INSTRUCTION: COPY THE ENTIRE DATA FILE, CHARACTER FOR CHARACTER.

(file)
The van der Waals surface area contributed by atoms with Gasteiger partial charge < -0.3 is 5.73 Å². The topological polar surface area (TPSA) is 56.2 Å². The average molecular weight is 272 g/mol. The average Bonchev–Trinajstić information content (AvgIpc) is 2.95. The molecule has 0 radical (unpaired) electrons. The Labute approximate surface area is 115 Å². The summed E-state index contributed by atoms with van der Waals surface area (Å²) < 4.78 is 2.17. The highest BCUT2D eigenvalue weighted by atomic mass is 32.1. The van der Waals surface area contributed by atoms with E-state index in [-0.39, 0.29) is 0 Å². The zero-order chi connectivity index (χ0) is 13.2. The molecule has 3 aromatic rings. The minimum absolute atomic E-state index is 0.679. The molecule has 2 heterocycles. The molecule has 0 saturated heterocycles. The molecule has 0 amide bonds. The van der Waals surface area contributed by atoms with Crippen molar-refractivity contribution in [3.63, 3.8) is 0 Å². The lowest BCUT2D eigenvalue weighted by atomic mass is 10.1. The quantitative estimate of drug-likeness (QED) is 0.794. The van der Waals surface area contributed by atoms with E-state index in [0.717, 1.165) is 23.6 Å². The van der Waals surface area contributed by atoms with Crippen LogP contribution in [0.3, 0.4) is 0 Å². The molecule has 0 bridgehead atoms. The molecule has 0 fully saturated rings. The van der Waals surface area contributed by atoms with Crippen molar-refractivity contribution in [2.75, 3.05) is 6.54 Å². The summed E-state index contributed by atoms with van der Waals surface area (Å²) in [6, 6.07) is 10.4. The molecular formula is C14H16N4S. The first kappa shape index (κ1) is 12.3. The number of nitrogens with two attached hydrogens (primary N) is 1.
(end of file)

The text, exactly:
The van der Waals surface area contributed by atoms with Gasteiger partial charge < -0.3 is 5.73 Å². The topological polar surface area (TPSA) is 56.2 Å². The average molecular weight is 272 g/mol. The average Bonchev–Trinajstić information content (AvgIpc) is 2.95. The molecule has 0 radical (unpaired) electrons. The Labute approximate surface area is 115 Å². The summed E-state index contributed by atoms with van der Waals surface area (Å²) < 4.78 is 2.17. The highest BCUT2D eigenvalue weighted by atomic mass is 32.1. The van der Waals surface area contributed by atoms with E-state index in [-0.39, 0.29) is 0 Å². The zero-order chi connectivity index (χ0) is 13.2. The molecule has 3 aromatic rings. The minimum absolute atomic E-state index is 0.679. The molecule has 2 heterocycles. The molecule has 0 saturated heterocycles. The molecule has 0 amide bonds. The van der Waals surface area contributed by atoms with Crippen molar-refractivity contribution in [3.63, 3.8) is 0 Å². The lowest BCUT2D eigenvalue weighted by atomic mass is 10.1. The quantitative estimate of drug-likeness (QED) is 0.794. The van der Waals surface area contributed by atoms with E-state index in [0.717, 1.165) is 23.6 Å². The van der Waals surface area contributed by atoms with Crippen LogP contribution in [0.3, 0.4) is 0 Å². The molecule has 0 bridgehead atoms. The molecule has 0 fully saturated rings. The van der Waals surface area contributed by atoms with Crippen molar-refractivity contribution in [2.75, 3.05) is 6.54 Å². The summed E-state index contributed by atoms with van der Waals surface area (Å²) in [6, 6.07) is 10.4. The molecular formula is C14H16N4S. The first kappa shape index (κ1) is 12.3. The number of nitrogens with two attached hydrogens (primary N) is 1.